The Theatre Design Course has a long-standing commitment to Outreach work, and to making NTU accessible and inspirational to young people who may not have been thinking that university was a possible route for them. That’s why we’ve developed so many relationships with local schools and colleges over the years, and why our collaboration with SCCO is so important to us and to the university as a whole.” – Peter Rumney academic & technical support

What’s the importance of outreach to the students?


As designers, and as graduates who will go on to work in a very wide range of professions, by exploring how young people learn, the undergraduates can reflect on their own learning here at NTU.’ – Peter Rumney

The Theatre Design Students involved in the ‘Tin Solder’ project explained the impact their involvement had on them. Nikki Charlesworth said; ‘It really helped me to understand how to work with children,’ and Ge Hatton went on to explain that ‘The project was important in helping to understand how my work as a designer can be translated into the real world’. Shelley Poole added ‘What I realised was that adults can underestimate just how much children understand about the world and complex things, like their emotions.”’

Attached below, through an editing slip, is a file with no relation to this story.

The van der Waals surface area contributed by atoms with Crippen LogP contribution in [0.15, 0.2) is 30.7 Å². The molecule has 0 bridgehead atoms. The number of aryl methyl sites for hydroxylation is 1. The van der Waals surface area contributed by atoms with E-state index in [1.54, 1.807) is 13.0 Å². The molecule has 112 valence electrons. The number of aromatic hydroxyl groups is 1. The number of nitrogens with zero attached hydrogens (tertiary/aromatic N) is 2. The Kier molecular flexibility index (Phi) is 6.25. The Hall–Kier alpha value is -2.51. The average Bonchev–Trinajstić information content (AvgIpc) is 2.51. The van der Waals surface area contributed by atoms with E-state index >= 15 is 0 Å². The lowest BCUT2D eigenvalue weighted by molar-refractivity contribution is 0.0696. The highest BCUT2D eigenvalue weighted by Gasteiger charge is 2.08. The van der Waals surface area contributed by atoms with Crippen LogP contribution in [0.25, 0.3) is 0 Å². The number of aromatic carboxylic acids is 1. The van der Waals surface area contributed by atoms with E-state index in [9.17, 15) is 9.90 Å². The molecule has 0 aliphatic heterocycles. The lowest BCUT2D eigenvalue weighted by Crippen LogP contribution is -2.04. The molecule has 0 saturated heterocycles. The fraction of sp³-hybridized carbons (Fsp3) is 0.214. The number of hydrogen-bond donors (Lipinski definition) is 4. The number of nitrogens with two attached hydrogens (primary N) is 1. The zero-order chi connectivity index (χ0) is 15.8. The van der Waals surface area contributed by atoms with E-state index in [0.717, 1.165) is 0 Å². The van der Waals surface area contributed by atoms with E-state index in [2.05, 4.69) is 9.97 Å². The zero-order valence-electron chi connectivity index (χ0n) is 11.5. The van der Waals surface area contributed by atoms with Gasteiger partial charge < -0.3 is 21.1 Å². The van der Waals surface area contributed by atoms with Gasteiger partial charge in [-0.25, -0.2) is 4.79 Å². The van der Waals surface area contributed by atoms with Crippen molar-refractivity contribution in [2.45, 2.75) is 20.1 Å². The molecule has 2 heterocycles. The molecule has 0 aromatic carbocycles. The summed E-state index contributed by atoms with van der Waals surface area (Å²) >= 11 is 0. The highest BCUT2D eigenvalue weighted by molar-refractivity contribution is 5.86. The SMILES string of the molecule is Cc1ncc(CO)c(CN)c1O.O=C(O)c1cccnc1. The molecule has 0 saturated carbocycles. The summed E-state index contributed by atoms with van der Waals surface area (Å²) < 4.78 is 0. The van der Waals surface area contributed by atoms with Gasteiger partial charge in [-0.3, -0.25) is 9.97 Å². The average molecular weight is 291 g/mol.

The play was engaging for the children and also helped in establishing a connection between the schools and University. Furthermore it allowed a chance for the students on the Theatre Design course a real-life insight into theatre work.
Tin Soldier is part of an established annual schedule of collaborative performances and the first in a line of outreach work for this year, with plans for Year 3 Theatre Design students to create their own show developed for an even younger children (and potential NTU students) in April with the support of NTU Outreach.






Launch Event

Pathways to Law launch